E680 million projected for scholarships and tuition 

By Bahle Gama

The Ministry of Labour and Social Security is projected to spend E680 million on scholarships and tuition this academic year. Minister Phila Buthelezi said this during a press conference held at the ministry, where he mentioned that E78 million will be for tuition and allowances for about 2550 candidates who stand to be awarded scholarships for this academic year.

“Of these 2500 are for local institutions and 50 for the respective institutions in the Southern African Development Countries (SADC) region. These numbers have decreased from 4100 and 100 respectfully, wherein locally the ministry spends E45 000 on each student and E150 000 outside the country on tuition and allowance,” he said.

This according to Buthelezi has been costly for the government hence the reduction in numbers and the minister emphasised that there will not be an increment as has been the case in recent years, whereby after reviewing more numbers would be added to the list.

He continued that this was not the entire budget for the year, as far as scholarships are concerned, the E78 million is for new entrances. 

“We have been allocated a budget of E361 million for this financial year, of which an excess of E300 million has been spent on paying up tuition fees and allowances.

We project to spend a further E241 million on allowances and tuition fees over and above the E78 million allocated, which will bring the total expenditure as projected for this financial year to be E680 million,” he said.

He continued that given the limited resources available, the ministry will subject applicants to a means test, which is an assessment that will determine affordability for self-funding for programs, for which students are expected to appear physically for interviews before the selection board.

“They should also come along with their parents to ensure that the assessment is done appropriately. Only those who attend the interviews in person will be considered,” he said.

He further re-affirmed the ministry’s stance that they will not be funding this academic year as announced last year. Further, students with incomplete modules who have surpassed the agreed duration for funding will not be considered.

The minister further disclosed that last academic year, about E22 million which was unbudgeted was spent by the government. This was a result of servicing a request from the respective institutions to extend the scholarship agreement for two months, basing it on the pandemic.

“We do have a similar request even this year of a further three months, which unfortunately we cannot be able to accommodate. We request that they fund alternative means to get money to get them through the end of the financial year,” he said.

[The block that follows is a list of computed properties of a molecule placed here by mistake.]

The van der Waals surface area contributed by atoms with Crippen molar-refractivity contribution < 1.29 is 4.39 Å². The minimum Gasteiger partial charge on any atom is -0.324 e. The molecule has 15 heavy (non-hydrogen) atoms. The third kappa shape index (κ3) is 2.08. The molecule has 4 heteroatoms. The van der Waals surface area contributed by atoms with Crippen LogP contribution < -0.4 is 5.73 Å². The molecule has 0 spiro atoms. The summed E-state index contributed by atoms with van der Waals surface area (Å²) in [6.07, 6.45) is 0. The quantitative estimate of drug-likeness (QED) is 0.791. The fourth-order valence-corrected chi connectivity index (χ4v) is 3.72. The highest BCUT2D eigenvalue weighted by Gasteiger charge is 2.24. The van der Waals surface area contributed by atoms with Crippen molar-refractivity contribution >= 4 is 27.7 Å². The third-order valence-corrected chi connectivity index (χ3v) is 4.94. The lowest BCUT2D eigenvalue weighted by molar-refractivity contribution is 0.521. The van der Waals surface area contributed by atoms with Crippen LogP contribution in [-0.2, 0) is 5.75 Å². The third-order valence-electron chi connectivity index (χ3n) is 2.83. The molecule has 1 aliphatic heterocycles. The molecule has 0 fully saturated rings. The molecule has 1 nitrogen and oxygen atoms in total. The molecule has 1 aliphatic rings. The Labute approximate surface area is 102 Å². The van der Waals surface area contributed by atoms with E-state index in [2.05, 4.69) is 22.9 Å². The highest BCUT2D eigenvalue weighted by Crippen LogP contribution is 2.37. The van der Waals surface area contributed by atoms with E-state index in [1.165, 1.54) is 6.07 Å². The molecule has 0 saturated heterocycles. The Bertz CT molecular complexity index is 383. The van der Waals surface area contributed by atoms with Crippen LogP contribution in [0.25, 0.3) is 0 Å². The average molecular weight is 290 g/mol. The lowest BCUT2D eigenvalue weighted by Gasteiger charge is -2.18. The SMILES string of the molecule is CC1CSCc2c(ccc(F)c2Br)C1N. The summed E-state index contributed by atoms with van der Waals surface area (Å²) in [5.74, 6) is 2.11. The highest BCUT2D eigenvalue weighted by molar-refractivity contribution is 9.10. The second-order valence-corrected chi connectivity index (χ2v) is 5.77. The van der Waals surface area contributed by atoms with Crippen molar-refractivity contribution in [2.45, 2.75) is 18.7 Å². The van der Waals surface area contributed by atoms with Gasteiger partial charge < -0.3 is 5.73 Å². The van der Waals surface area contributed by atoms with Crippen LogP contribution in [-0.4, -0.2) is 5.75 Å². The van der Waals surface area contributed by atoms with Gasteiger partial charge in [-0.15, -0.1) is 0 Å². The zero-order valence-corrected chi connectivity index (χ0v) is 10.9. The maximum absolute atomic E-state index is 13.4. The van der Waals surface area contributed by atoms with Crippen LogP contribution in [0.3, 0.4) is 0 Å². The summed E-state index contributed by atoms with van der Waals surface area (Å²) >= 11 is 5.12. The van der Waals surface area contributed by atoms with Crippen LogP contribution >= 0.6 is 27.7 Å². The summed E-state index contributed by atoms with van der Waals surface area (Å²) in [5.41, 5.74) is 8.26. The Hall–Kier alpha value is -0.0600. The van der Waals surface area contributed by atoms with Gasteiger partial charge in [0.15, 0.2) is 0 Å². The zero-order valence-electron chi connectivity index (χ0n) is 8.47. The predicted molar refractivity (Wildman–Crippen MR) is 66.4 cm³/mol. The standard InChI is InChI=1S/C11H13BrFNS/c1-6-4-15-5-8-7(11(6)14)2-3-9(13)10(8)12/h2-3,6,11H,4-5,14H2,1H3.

He further stated that they were mindful of the fact that other institutions had completed their academic years, only one or two of which were still ongoing and are yet to write exams, “but unfortunately, we cannot pay beyond the agreed arrangements. Appeals will also not be entertained as has been the case over the years. We do not have enough funds and we are doing this to ensure that we are awarding students as per the resources which we have in our coffers”.

In response to a question about the cut-off process in terms of the number of students to be sponsored, the minister stated that there will be a score card to be used which was yet under review by the board. 

This is a means to prevent instances where there are protest actions by students demanding allowances and institutions knocking at their doors for unpaid tuition fees.

“Those are unfortunate incidents that we wouldn’t want to see repeating themselves, hence the cutting down on the number of scholarships to be awarded based directly against the ministry’s budget,” he said.

Parents and candidates have been advised that interviews for scholarships will be expected to begin at any time, hence they should prepare themselves and those outside of the country should ensure to be present on the days which will be announced “because it is mandatory that interviews be attended in person”.

…Scholarship Revolving Fund to be used in next academic year

Minister of Labour and Social Security Phila Buthelezi says the Scholarship Revolving Fund will be completed and, up and running in the next award for scholarships.

“We are aiming at finalizing it within the next three months as it has been through cabinet and parliament, to ensure that by the next academic year, people are aware of what is expected of them in terms of the scholarship application,” he said.

He stated that these were the last awards made directly by the government, and the next ones will be done through the fund. Regulations have been finalized, all that’s left is the processes with a few stakeholders for approval then roll it out to the public.

“We will be working with a bank, a stand-alone fund, and a board that will manage everything working with the ministry,” he said.

Candidates will directly apply to the institution they want, which will be doing the selection process on its own. 

The minister stated that a candidate will be obligated to deal with the bank in the repayment of the loan once they have completed their learning period.

“The government’s role will be minimal in the entire process in the next academic year,” he said.

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